I’ve heard some funny stuff about being a mum exclusively to boys. Some of it genuinely funny – like how they will apparently talk only in grunts for a few of their teenage years, and take over the house with game stations and dodgy smelling deodorants. And some of it a bit, well, odd. Like how my family would be complete if we had a girl – err, no thanks, I can barely cope with the children I’ve got without throwing another in to mix – boy or girl. Or how a son is a son until he takes a wife but a daughter is a daughter for the rest of your life. Firstly, do people mean to be so rude? Secondly, my sons will always be my sons, and are absolutely not being raised to find and marry a replacement mother. Creepy.
Personally, I think whether or not my children remain close to me as adults will be much more dependent on our individual relationships, personalities and circumstances, rather than their genitalia. It is not something I am concerned about at all. We chose to have children, not a certain sex of child, and we are raising our family as individuals, not offspring who must stick to us like glue forever and always. Although, boys, if you’re reading this as adults, do remember I gave birth to you and it really hurt, so be sure to bring cake each time you visit. Thanks.
All of that said, there are of course differences in the sexes, which I’m sure will become more apparent as they grow. Right now they are four and one, and largely unaffected by silly stereotypes such as pink for girls and blue for boys. They love dinosaurs and dolls, reading and running, music and monster trucks, crafts and cars, pirates and princesses, kitchens and lawnmowers and other contrasting ends of stupid expectations around gender and play.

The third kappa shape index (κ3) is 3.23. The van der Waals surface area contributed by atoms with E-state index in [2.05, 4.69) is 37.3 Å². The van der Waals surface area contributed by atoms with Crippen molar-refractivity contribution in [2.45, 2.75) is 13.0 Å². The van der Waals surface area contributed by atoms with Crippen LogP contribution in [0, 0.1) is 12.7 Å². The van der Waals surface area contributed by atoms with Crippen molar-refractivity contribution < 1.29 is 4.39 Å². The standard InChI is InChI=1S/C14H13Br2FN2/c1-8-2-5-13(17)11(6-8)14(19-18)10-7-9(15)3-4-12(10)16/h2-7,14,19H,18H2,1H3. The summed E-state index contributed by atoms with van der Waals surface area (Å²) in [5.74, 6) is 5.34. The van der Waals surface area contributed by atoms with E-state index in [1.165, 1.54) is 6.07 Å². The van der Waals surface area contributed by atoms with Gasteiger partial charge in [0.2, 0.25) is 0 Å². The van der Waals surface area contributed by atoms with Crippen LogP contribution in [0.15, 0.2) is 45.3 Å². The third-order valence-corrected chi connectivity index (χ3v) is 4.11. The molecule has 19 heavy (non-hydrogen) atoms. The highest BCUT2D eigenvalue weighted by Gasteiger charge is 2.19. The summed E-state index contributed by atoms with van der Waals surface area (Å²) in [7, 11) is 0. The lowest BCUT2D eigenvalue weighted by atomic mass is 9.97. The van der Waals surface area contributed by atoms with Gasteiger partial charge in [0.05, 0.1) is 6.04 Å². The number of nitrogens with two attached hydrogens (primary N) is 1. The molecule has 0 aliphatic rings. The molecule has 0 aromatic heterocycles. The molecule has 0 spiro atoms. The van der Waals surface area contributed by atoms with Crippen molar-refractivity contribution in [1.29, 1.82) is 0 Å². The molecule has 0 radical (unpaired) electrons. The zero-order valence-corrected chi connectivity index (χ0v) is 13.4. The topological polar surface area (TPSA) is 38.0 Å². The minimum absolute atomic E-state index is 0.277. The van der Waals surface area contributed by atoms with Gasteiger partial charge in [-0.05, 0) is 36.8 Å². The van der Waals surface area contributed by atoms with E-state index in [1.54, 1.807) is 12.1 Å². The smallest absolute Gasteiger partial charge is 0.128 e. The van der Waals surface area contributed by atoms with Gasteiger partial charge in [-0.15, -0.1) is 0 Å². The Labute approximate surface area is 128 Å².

Last week, however, as the four of us were sat together being silly, I was ordered to the other sofa by my oldest son because ‘This sofa is for people with willies – no girls allowed!’ Of course, as both a feminist and general lazy bones, I didn’t move – despite the lack of penis criteria. So that told him.
I am thinking I won’t be above using any potential differences to my advantage in the future though, like if they take after my husband with his football obsession, and he and them leave me with a free Saturday every other week as they go to the match. So even if I don’t have someone to paint my nails with in the future, I’m honestly fine having a bit of me-time while they play zombie wars on the Xbox – I’m quite sure I won’t mind.
And if my home interiors shopping involves buying VELUX Star Wars blinds for their room instead of pink unicorn ones, I think I’ll survive. In fact, I’m not really a big fan of pink anyway.
I realise before anyone lynches me that I am hugely generalising and that if I’d had a daughter they may well have been footy and Star Wars mad, and that one of my sons may indeed hanker after pink unicorn décor (and that is totally fine if they do – I’ll get over my pink dislike). My point is more that despite what some people seem to think, being a mum of boys holds no disappointment for me at all.
And whether the upcoming years sees me standing on the sides of muddy football pitches, OR shopping with my boundary-breaking boys for unicorn wallpaper, to me, my family is perfect – and exactly what it was meant to be.
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